Prince Fumihito questions gov’t financing Shinto-linked rite

Prince Fumihito, the younger son of Emperor Akihito, questioned whether the state should finance one of the Shinto-linked rituals to be held following the imperial succession next year at a press conference held before his 53rd birthday Friday.

The prince also urged his daughter Princess Mako’s boyfriend, Kei Komuro, whose mother is involved in a financial dispute with her former fiance over money spent on Komuro’s education, to deal appropriately with the issue if he wants to marry her.

Prince Fumihito will be promoted to first in line to the throne after the enthronement of his brother Crown Prince Naruhito on May 1, 2019.
He expressed doubts at the press conference about the constitutionality of the Daijosai grand thanksgiving rite to be held in November next year, saying he believes it is a «highly religious» event.

The supreme law bans the state from engaging in religious activities. Shinto is Japan’s indigenous religion in which the emperor is venerated as a descendant of the sun goddess.

«I wonder whether it is appropriate to cover the highly religious event with state funds,» the prince said, adding that he believes the ritual should be financed from money used to fund the emperor’s private expenses.

The prince said he was also opposed to using public funds the last time the rite was held, back in 1990 a year after his father ascended the throne in 1989.

Although the ceremony will be treated as an imperial event, not as a state occasion, critics claim it would threaten the separation of religion and state if public funds are put toward it.

The prince said he has conveyed his views to the chief of the Imperial Household Agency, but the government has already decided to use public funds for the ceremonies in line with the previous imperial succession rites for Emperor Akihito.

«I feel regrettable that the agency did not listen to me,» the prince said.

In response to his remarks, the agency’s Grand Steward Shinichiro Yamamoto said he feels «painful» hearing him say that and «sorry» if the prince took his attitude that way.

But Yamamoto added, «As the previous Daijosai (funded by public money) was held with public support, it is reasonable to follow the precedent.»

The Daijosai is the name given to the first annual «Niinamesai» harvest festival to be performed by a new emperor and always follows an accession to the throne.

In the rite to be held from Nov. 14 to 15, the new emperor will offer new rice to the imperial ancestors and to the Tenjin Chigi, the deities of heaven and earth, while praying for peace and abundant harvests for the country and the people.

Although annual Niinamesai rituals are covered by the emperor’s personal expenses, the Daijosai will be financed by public «palace-related expenses» used for the imperial family’s official duties such as ceremonies and state banquets.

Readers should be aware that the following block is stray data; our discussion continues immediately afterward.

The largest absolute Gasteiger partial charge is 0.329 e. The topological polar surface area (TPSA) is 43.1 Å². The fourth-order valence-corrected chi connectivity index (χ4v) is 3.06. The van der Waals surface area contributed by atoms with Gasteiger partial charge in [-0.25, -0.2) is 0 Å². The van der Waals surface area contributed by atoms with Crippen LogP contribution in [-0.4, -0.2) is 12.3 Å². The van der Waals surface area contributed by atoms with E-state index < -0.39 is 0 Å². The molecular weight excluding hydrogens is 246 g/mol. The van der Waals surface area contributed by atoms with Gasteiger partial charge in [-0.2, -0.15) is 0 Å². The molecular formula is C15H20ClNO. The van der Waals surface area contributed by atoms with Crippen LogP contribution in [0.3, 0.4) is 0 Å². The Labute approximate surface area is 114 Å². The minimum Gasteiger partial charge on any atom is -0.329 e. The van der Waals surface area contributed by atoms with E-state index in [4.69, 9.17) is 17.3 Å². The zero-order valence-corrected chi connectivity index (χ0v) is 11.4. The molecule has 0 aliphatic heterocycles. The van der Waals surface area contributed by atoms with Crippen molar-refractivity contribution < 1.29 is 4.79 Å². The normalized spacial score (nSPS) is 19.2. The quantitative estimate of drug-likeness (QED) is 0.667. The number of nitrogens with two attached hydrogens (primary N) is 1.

In relation to the previous Daijosai in November 1990, which cost about 2.2 billion yen ($ 19 million), a number of lawsuits contesting its constitutionality were filed across Japan, but they were all dismissed.

But a 1995 ruling by the Osaka High Court noted that doubts remain whether the government financing of Shinto-linked rituals breaches the Constitution banning the state from engaging in religious activities.

Prior to the upcoming Daijosai, at least 120 people including Christian and Buddhist followers are planning to file a lawsuit with the Tokyo District Court possibly in early December to block the state funding of the rite, according to their representatives.

On his daughter’s engagement, the prince said Komuro «has to solve the problems that have surfaced. If (their marriage) cannot be celebrated by many people, we cannot hold the betrothal ceremony of «Nosai no Gi,» which was originally scheduled to take place on March 4, this year.

The agency announced in September last year that a wedding between Princess Mako and Komuro, both 27, would take place on Nov. 4, 2018.

But the agency said in February that the couple will push back the schedule until 2020 following a string of reports that Komuro’s mother is in a dispute over money with her former fiance over her son’s educational expenses, which the former fiance shouldered.

In August, Komuro, a paralegal at a Tokyo law firm, started a three-year course at Fordham University’s law school in New York, aiming to pass the state’s bar examination.

The imperial succession slated for next year comes after the 84-year-old emperor expressed his desire to step down due to his advanced age and failing health. Following the abdication of the emperor on April 30, 2019, Prince Fumihito will be given the new title «koshi» as the first in line to the throne.

All — Kyodo News+

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